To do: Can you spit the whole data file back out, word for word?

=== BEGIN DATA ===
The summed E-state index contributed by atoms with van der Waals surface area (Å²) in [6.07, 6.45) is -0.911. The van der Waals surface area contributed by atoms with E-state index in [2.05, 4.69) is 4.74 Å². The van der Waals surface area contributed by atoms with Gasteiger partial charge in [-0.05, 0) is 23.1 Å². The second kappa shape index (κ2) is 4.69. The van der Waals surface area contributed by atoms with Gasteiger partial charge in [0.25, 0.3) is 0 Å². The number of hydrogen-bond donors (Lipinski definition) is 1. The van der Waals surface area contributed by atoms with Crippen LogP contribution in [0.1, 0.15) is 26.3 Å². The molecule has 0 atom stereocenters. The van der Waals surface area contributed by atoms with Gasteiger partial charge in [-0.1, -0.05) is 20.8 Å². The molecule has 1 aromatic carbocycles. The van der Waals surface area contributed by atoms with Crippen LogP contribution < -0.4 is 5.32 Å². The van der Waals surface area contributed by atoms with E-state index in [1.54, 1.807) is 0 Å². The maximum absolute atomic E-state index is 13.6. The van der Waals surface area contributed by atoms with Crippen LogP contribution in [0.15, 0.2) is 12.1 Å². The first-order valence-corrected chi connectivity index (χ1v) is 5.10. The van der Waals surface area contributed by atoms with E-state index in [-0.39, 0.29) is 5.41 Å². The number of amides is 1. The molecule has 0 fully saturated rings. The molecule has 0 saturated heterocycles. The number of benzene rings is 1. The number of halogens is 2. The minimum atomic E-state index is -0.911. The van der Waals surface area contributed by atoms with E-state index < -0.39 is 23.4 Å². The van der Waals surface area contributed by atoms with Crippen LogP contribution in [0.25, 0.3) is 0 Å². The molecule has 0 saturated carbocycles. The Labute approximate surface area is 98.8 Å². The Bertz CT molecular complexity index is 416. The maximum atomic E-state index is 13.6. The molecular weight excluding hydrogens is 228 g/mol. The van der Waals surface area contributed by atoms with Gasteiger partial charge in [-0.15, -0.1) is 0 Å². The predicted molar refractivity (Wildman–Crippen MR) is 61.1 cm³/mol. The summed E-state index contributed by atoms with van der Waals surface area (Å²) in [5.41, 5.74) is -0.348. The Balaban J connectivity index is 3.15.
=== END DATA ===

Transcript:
The summed E-state index contributed by atoms with van der Waals surface area (Å²) in [6.07, 6.45) is -0.911. The van der Waals surface area contributed by atoms with E-state index in [2.05, 4.69) is 4.74 Å². The van der Waals surface area contributed by atoms with Gasteiger partial charge in [-0.05, 0) is 23.1 Å². The second kappa shape index (κ2) is 4.69. The van der Waals surface area contributed by atoms with Gasteiger partial charge in [0.25, 0.3) is 0 Å². The number of hydrogen-bond donors (Lipinski definition) is 1. The van der Waals surface area contributed by atoms with Crippen LogP contribution in [0.1, 0.15) is 26.3 Å². The molecule has 0 atom stereocenters. The van der Waals surface area contributed by atoms with Gasteiger partial charge in [-0.1, -0.05) is 20.8 Å². The molecule has 1 aromatic carbocycles. The van der Waals surface area contributed by atoms with Crippen LogP contribution < -0.4 is 5.32 Å². The van der Waals surface area contributed by atoms with E-state index in [1.54, 1.807) is 0 Å². The maximum absolute atomic E-state index is 13.6. The van der Waals surface area contributed by atoms with Crippen LogP contribution in [0.15, 0.2) is 12.1 Å². The first-order valence-corrected chi connectivity index (χ1v) is 5.10. The van der Waals surface area contributed by atoms with E-state index in [-0.39, 0.29) is 5.41 Å². The number of amides is 1. The molecule has 0 fully saturated rings. The molecule has 0 saturated heterocycles. The number of benzene rings is 1. The number of halogens is 2. The minimum atomic E-state index is -0.911. The van der Waals surface area contributed by atoms with E-state index < -0.39 is 23.4 Å². The van der Waals surface area contributed by atoms with Crippen LogP contribution in [0.25, 0.3) is 0 Å². The molecule has 0 saturated carbocycles. The Labute approximate surface area is 98.8 Å². The Bertz CT molecular complexity index is 416. The maximum atomic E-state index is 13.6. The molecular weight excluding hydrogens is 228 g/mol. The van der Waals surface area contributed by atoms with Gasteiger partial charge in [-0.15, -0.1) is 0 Å². The predicted molar refractivity (Wildman–Crippen MR) is 61.1 cm³/mol. The summed E-state index contributed by atoms with van der Waals surface area (Å²) in [5.41, 5.74) is -0.348. The Balaban J connectivity index is 3.15.